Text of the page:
Pi =proportion of the landscape occupied by patch type (class) i.
gik =number of adjacencies (joins) between pixels of patch types (classes) i and k based on the double-count method.
m =number of patch types (classes) present in the landscape, including the landscape border if present.
Description CONTAG equals minus the sum of the proportional abundance of each patch type multiplied by the proportion of adjacencies between cells of that patch type and another patch type, multiplied by the logarithm of the same quantity, summed over each unique adjacency type and each patch type; divided by 2 times the logarithm of the number of patch types; multiplied by 100 (to convert to a percentage). In other words, the observed contagion over the maximum possible contagion for the given number of patch types. Note, CONTAG considers all patch types present on an image, including any present in the landscape border, if present, and considers like adjacencies (i.e., cells of a patch type adjacent to cells of the same type). All background edge segments are ignored, as are landscape boundary segments if a border is not provided, because adjacency information for these edge segments is not available and the intermixing of the classes with background is assumed to be irrelevant. Cell adjacencies are tallied using the double-count method in which pixel order is preserved, at least for all internal adjacencies (i.e., involving cells on the inside of the landscape). If a landscape border is present, adjacencies on the landscape boundary are counted only once as are all adjacencies with background. Note, Pi is based on the total landscape area (A) excluding any internal background present.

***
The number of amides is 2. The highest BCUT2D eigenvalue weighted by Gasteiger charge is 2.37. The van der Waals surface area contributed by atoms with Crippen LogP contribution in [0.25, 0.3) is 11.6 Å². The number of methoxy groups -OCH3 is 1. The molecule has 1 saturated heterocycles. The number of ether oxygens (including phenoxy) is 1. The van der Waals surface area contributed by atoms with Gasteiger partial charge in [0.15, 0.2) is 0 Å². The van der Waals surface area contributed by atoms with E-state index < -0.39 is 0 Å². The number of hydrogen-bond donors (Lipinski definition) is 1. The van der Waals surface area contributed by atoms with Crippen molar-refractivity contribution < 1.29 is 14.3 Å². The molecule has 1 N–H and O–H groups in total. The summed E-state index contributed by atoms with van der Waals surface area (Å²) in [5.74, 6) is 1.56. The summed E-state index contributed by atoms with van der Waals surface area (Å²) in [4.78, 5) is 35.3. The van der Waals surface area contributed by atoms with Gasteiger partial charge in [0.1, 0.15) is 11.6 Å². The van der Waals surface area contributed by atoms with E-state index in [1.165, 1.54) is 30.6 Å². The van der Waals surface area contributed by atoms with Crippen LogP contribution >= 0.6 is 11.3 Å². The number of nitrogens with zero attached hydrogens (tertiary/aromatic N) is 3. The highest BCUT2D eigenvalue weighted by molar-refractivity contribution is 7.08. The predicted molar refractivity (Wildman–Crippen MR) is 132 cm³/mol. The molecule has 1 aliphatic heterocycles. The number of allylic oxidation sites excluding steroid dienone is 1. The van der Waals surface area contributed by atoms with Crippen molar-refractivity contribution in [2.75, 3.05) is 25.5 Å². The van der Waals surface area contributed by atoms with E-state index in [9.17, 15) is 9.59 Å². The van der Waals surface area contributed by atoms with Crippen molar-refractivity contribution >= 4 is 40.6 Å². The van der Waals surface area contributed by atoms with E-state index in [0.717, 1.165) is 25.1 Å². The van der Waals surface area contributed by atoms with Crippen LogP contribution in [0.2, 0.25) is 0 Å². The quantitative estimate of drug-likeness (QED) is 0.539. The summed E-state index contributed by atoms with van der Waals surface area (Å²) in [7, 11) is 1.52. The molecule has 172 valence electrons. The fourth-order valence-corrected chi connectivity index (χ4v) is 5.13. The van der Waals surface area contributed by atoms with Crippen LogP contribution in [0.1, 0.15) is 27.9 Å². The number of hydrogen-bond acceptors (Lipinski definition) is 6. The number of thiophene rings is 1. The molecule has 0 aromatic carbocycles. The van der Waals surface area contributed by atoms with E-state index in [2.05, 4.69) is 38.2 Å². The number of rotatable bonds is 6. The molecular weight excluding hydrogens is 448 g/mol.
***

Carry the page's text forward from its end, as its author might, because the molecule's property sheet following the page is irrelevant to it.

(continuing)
Units Percent
Range 0 < CONTAG ≦ 100
CONTAG approaches 0 when the patch types are maximally disaggregated (i.e., every cell is a different patch type) and interspersed (equal proportions of all pairwise adjacencies). CONTAG = 100 when all patch types are maximally aggregated; i.e., when the landscape consists of single patch. CONTAG is undefined and reported as "N/A" in the "basename".land file if the number of patch types is less than 2, or all classes consist of one cell patches adjacent to only background.
Comments Contagion is inversely related to edge density. When edge density is very low, for example, when a single class occupies a very large percentage of the landscape, contagion is high, and vice versa. In addition, note that contagion is affected by both the dispersion and interspersion of patch types. Low levels of patch type dispersion (i.e., high proportion of like adjacencies) and low levels of patch type interspersion (i.e., inequitable distribution of pairwise adjacencies results in high contagion, and vice versa.